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Capsaicin produces burning pain, followed by nociceptive responses, such as allodynia and hyperalgesia in humans and rodents. In the present study, when administered subcutaneously into the tail of rhesus monkeys, capsaicin (0.01–0.32 mg) dose-dependently produced thermal allodynia manifested as reduced tail-withdrawal latencies in 46°C water, from a maximum value of 20 sec to approximately 2 sec. Coadministration of selective mu opioid agonists, fentanyl (0.003–0.1 mg) and (d-Ala2,N-Me-Phe4, Gly5-ol)-enkephalin (0.001–0.03 mg), dose-dependently inhibited capsaicin-induced allodynia. This local antinociception was antagonized by small doses of opioid antagonists, quadazocine (0.03 mg) and quaternary naltrexone (1 mg), applied locally in the tail. However, these doses of antagonists injected s.c. in the back did not antagonize local fentanyl. Comparing the relative potency of either agonist or antagonist after local and systemic administration confirmed that the site of action of locally applied mu opioid agonists is in the tail. These results provide evidence that activation of peripheral mu opioid receptors can diminish capsaicin-induced allodynia in primates. This experimental pain model could be a useful tool for evaluating peripherally acting antinociceptive agents without central side effects and enhance new approaches to the treatment of inflammatory pain.
States of nociception, such as allodynia and hyperalgesia, to thermal and mechanical stimuli often occur after tissue injury, inflammation and nerve lesions (e.g., Levine and Taiwo, 1994). Allodynia is a condition in which pain is produced by a stimulus that is normally innocuous, whereas hyperalgesia is increased pain reaction induced by a stimulus that is normally noxious (Willis, 1992). In clinics, many nociceptive conditions such as postoperative pain, cancer and arthritis are associated with inflammation. The development of experimental inflammatory pain models is valuable for investigating the mechanisms of allodynia and hyperalgesia and for evaluating potential antinociceptive agents. Traditionally, most clinically used opioids are predominantly mu opioid agonists (Twycross, 1994). In addition to relieving pain, mu agonists induce a wide variety of other biological effects, and some centrally mediated side effects can be clinically undesirable, such as sedation and respiratory depression. Thus, the existence of peripheral opioid receptors becomes more important for developing local analgesics or peripherally selective opioid agonists. To date, several rodent and clinical studies demonstrate that locally administered opioid agonists can produce pronounced antinociceptive effects by interacting with peripheral opioid receptors in inflamed tissue (Stein et al., 1989, 1991; Barber and Gottschlich, 1992; Kinnman et al., 1997).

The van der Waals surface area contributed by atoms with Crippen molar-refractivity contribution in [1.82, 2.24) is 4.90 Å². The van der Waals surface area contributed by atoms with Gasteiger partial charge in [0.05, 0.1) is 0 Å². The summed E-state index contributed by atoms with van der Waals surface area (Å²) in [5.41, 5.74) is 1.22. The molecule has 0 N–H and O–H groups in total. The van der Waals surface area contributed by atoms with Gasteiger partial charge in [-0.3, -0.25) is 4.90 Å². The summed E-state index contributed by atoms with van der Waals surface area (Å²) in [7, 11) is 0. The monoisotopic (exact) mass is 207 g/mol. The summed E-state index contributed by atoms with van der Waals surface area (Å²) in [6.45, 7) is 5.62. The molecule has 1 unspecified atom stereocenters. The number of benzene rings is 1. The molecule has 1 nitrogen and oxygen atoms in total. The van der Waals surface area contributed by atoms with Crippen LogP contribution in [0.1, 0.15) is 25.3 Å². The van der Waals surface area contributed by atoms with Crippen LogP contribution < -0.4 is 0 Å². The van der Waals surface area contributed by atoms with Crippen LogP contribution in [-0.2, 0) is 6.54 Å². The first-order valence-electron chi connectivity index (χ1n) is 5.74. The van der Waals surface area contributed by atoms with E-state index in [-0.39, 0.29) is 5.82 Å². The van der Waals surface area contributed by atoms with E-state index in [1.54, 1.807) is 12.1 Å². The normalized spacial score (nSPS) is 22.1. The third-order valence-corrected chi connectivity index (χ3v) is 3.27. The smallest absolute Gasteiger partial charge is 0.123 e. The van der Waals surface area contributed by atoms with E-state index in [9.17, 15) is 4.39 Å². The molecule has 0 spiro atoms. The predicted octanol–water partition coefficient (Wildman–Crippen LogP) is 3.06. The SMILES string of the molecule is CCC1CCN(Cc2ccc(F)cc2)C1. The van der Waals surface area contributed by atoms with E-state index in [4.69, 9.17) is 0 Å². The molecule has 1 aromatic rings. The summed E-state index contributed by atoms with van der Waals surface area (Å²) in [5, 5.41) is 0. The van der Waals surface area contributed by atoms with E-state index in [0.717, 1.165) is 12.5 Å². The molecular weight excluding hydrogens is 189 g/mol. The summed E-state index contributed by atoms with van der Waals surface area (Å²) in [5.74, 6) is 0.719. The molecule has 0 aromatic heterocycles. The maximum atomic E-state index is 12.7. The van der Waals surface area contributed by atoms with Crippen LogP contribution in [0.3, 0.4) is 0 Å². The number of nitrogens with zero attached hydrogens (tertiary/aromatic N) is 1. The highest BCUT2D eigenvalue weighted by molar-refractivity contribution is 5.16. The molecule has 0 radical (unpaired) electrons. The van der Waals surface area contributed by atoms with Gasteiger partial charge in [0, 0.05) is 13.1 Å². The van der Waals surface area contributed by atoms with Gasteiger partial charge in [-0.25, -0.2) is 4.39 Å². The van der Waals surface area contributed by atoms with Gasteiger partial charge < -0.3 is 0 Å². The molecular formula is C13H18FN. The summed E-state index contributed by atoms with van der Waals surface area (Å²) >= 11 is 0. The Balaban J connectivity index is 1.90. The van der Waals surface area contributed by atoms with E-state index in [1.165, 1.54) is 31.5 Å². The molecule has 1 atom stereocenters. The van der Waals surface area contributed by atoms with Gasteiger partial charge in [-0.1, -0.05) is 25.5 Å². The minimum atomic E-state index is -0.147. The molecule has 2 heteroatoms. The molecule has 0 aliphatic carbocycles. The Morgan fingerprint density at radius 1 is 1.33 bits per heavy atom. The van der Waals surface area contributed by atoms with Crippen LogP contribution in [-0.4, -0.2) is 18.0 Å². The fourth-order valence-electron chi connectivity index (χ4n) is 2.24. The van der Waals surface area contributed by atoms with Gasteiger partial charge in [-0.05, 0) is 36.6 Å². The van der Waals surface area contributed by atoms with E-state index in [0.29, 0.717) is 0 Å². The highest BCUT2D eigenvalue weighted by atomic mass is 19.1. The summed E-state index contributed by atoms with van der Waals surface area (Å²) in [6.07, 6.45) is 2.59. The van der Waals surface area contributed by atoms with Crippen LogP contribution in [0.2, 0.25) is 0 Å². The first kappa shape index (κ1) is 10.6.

Endogenous and exogenous compounds, e.g., formalin, bradykinin, prostaglandin E2 and Freund’s adjuvant, have been used to induce nociception after local application (Stein et al., 1989; Dray and Dickenson, 1991; Negus et al., 1993b). Capsaicin, the pungent ingredient in hot chili peppers, is another compound that has been investigated in both human and rodent behavioral and neurophysiological studies. Topical or intradermal administration of capsaicin to human skin produces burning pain, a flare and a hyperalgesia that is characterized by a lowered pain threshold to heat and a tenderness to innocuous mechanical stimulation (Simone et al., 1987, 1989). These temporary sensory symptoms of the capsaicin model in humans resemble those of patients with neuropathic pain. Several studies have demonstrated that nociception induced by capsaicin is mediated in part by activating a subset of sensory neurons including polymodal nociceptors and thermoceptors (Dray and Dickenson, 1991; LaMotte et al., 1992; Kim et al., 1995; Kinnman and Levine, 1995). In addition, capsaicin stimulates the release of glutamate and neuropeptides such as calcitonin gene-related peptide and substance P from the peripheral and central terminals of sensory neurons (Maggi, 1993; Winter et al., 1995). On the other hand, rodent studies have reported that morphine inhibited microvasodilation in capsaicin-induced peripheral nerve trunk inflammation, presumably through an action on local opioid receptors (Zochodne and Ho, 1993; Schaafsma et al., 1997). Clinical studies also have provided evidence that local or systemic administration of mu opioid agonists attenuate capsaicin-induced allodynia and hyperalgesia in humans (Park et al., 1995; Eisenach et al., 1997; Kinnman et al., 1997). Taken together, these findings support the feasibility of pharmacological studies with an intradermal capsaicin model.